By Show and Tell
By Byron Graham
By Jamie Siebrase
By Bree Davies
By Zoe Yabrove
By Zoe Yabrove
By Jamie Siebrase
By Emilie Johnson
The Tiwanaku had direct ancestors among earlier people in the area. Given that this show is a primer on the Tiwanaku, a gallery devoted to artifacts lays out the story of those who came before them, notably the slightly earlier Pucara, in nearby Peru. You can't appreciate how thoughtful Young-S´nchez was with these inclusions until you see the rest of the show, so I suggest making a couple of laps through the galleries. I felt I had a better grasp on who and what the Tiwanaku were after seeing the informative show twice.
These pre-Tiwanaku pieces are a setup for the subsequent displays. For example, the "Llama Head Sculpture," done in the Titicaca basin sometime between 1000 and 200 B.C., anticipates the conventionalized features in Tiwanaku sculpture. The religion of which human butchering was a part is exemplified in "Relief Carved Panel with Victim," a Pucara-style stone sculpture depicting a dismembered man in simple, hard-edged forms. Both of these pieces, like the later architecture of Tiwanaku, have a decidedly modernist look to them, with lots of straight lines and flat planes used to create visual interest.
Also in this section are the first of many textiles. For insiders of Pre-Columbian art, the textiles, which are in remarkable condition considering their great age, are thought to be the most significant objects in the exhibition. I'm no expert on the topic, but it's easy to see why scholars feel that way -- namely, the great beauty of the intricate patterns and vibrant colors. Do not miss "Animal-shaped Tapestry Sash," a Pucara-style piece from 200 B.C. to 200 A.D.
The next gallery is concerned with the spiritual cosmos of Tiwanaku, which comes out of the Yaya-Mama group of religions dating back to the third century B.C. Here the show introduces some of that hard-core stuff, like the gorgeous little "Decapitator Amulet," from 400 to 1000 A.D. The bone carving depicts a supernatural being holding a severed head in one hand and an ax in the other. The style is remarkable, utilizing stacked geometric forms to convey the lethal figure. Also related to the Tiwanaku's decapitation mania is the exquisitely done "Snuff Tray with Fox Man," from 400 to 1000 A.D., in wood and turquoise. The Tiwanaku used the tray, along with a tube, to snort hallucinogenic seeds, surely a necessary preparation for cutting people's head's off for fun and worship.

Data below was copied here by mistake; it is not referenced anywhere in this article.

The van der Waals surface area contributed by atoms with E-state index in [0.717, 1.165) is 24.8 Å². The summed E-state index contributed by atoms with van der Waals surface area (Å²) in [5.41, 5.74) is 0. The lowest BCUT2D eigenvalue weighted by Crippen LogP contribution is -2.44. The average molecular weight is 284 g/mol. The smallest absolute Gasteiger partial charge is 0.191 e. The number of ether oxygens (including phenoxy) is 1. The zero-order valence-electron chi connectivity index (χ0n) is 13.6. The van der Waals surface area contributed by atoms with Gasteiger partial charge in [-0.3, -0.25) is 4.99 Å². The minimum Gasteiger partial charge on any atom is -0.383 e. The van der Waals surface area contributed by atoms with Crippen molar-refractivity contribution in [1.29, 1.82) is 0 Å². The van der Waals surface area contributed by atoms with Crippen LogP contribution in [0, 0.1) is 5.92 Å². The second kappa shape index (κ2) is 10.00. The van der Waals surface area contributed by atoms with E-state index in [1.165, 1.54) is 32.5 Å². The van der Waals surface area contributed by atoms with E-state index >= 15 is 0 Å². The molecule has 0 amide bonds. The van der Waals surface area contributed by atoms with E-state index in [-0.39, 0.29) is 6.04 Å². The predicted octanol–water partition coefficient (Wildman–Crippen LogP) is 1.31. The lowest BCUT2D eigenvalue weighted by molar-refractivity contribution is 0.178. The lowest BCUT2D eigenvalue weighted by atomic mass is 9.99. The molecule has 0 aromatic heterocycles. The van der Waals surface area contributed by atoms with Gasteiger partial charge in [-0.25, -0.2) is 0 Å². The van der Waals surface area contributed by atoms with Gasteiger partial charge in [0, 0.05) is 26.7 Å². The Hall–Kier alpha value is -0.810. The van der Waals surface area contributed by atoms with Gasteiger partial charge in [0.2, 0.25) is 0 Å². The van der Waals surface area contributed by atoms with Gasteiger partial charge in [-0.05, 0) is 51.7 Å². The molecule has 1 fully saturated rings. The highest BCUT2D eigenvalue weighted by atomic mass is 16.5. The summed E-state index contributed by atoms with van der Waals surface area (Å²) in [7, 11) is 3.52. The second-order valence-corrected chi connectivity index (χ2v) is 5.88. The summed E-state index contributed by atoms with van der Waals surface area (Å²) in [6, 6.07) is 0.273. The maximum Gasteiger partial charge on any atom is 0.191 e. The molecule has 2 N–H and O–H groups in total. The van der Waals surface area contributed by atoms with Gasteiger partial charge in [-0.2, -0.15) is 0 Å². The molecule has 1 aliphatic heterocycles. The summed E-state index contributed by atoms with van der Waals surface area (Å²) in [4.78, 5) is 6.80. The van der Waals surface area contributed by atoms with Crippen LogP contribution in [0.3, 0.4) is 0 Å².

The portion on religion is followed by one on the life of the Tiwanaku elite class, for whom luxury goods were produced. In this section is one of the most incredible textiles imaginable: "Tunic with Shoulder Pads," from 200 to 400 A.D. Principally made up of a red field, the shoulders are adorned with rectilinear and hieratically composed decorative panels with a matching border. It's breathtaking. Also in the clothing line are three four-cornered hats -- pillbox affairs -- any one of which would have looked great with that tunic.
The Tiwanaku's wealthy didn't just decorate themselves; they also decorated their homes with sculpture, including the three figures carved in stone that are on display in a showcase -- most notably, the small but monumental "Miniature Ancestor Figure," from 400 to 1000 A.D., which relates well to the later cultures in the region.
It's back to religion in the next part of the exhibit, where there are many snuff trays and snuff tubes. The most eye-catching is "Snuff Tray with Sacrificer," wherein our old friend the decapitator is depicted in carved wood with Orphan Annie-type blank eyes in turquoise.
The final section, which is quite large, deals with the styles of the late Tiwanaku and the Wari. Wari was a contemporaneous civilization to Tiwanaku, existing from 500 to 1000 A.D. in Peru. It is a matter of argument among scholars as to whether Wari and Tiwanaku were affiliated, but to an untrained eye like mine, they sure look like two variations on the same theme. Ceramic pieces, many of them of the highest caliber, are found throughout the exhibit, but the Wari ceramics steal the show. "Masked Dignitary in a Litter," from 500 to 900 A.D., which depicts a squat little man in a helmet and polka-dot tunic standing in a tray surrounded by images of animal deities, is tremendous. Even more stunning is "Effigy Vessel," from 500 to 800 A.D., a large jug with a face on the neck. The simple overall form and geometric decorations are absolutely wonderful.
Tiwanaku strikes me as the perfect diversion this Thanksgiving weekend. It may be more crowded than when I saw it, but it's definitely not going to be as jam-packed as the malls. And that will allow you to really get a good look at all the beautiful things those disturbing Tiwanaku made and used during their millennium-long run.
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